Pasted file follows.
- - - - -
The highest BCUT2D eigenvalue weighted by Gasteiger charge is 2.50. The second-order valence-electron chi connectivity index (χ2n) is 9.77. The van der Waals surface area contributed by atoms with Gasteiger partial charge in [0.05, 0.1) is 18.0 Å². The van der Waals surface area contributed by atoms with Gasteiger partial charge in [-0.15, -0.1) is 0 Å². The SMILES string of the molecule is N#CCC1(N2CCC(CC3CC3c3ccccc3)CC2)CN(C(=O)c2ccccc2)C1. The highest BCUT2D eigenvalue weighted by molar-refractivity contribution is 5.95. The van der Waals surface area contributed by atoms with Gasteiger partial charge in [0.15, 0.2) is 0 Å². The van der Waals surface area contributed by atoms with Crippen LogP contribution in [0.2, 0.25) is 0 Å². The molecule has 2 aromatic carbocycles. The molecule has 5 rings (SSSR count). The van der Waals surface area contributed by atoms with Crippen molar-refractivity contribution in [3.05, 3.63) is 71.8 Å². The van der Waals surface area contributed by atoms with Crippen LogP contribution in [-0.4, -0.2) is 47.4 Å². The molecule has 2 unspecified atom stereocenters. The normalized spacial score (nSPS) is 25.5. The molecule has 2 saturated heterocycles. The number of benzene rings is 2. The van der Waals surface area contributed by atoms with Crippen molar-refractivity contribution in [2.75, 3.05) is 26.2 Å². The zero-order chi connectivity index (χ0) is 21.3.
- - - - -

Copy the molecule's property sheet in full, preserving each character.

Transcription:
The highest BCUT2D eigenvalue weighted by Gasteiger charge is 2.50. The second-order valence-electron chi connectivity index (χ2n) is 9.77. The van der Waals surface area contributed by atoms with Gasteiger partial charge in [0.05, 0.1) is 18.0 Å². The van der Waals surface area contributed by atoms with Gasteiger partial charge in [-0.15, -0.1) is 0 Å². The SMILES string of the molecule is N#CCC1(N2CCC(CC3CC3c3ccccc3)CC2)CN(C(=O)c2ccccc2)C1. The highest BCUT2D eigenvalue weighted by molar-refractivity contribution is 5.95. The van der Waals surface area contributed by atoms with Gasteiger partial charge in [0.15, 0.2) is 0 Å². The van der Waals surface area contributed by atoms with Crippen LogP contribution in [0.2, 0.25) is 0 Å². The molecule has 2 aromatic carbocycles. The molecule has 5 rings (SSSR count). The van der Waals surface area contributed by atoms with Crippen molar-refractivity contribution in [3.05, 3.63) is 71.8 Å². The van der Waals surface area contributed by atoms with Crippen LogP contribution in [-0.4, -0.2) is 47.4 Å². The molecule has 2 unspecified atom stereocenters. The normalized spacial score (nSPS) is 25.5. The molecule has 2 saturated heterocycles. The number of benzene rings is 2. The van der Waals surface area contributed by atoms with Crippen molar-refractivity contribution in [2.75, 3.05) is 26.2 Å². The zero-order chi connectivity index (χ0) is 21.3.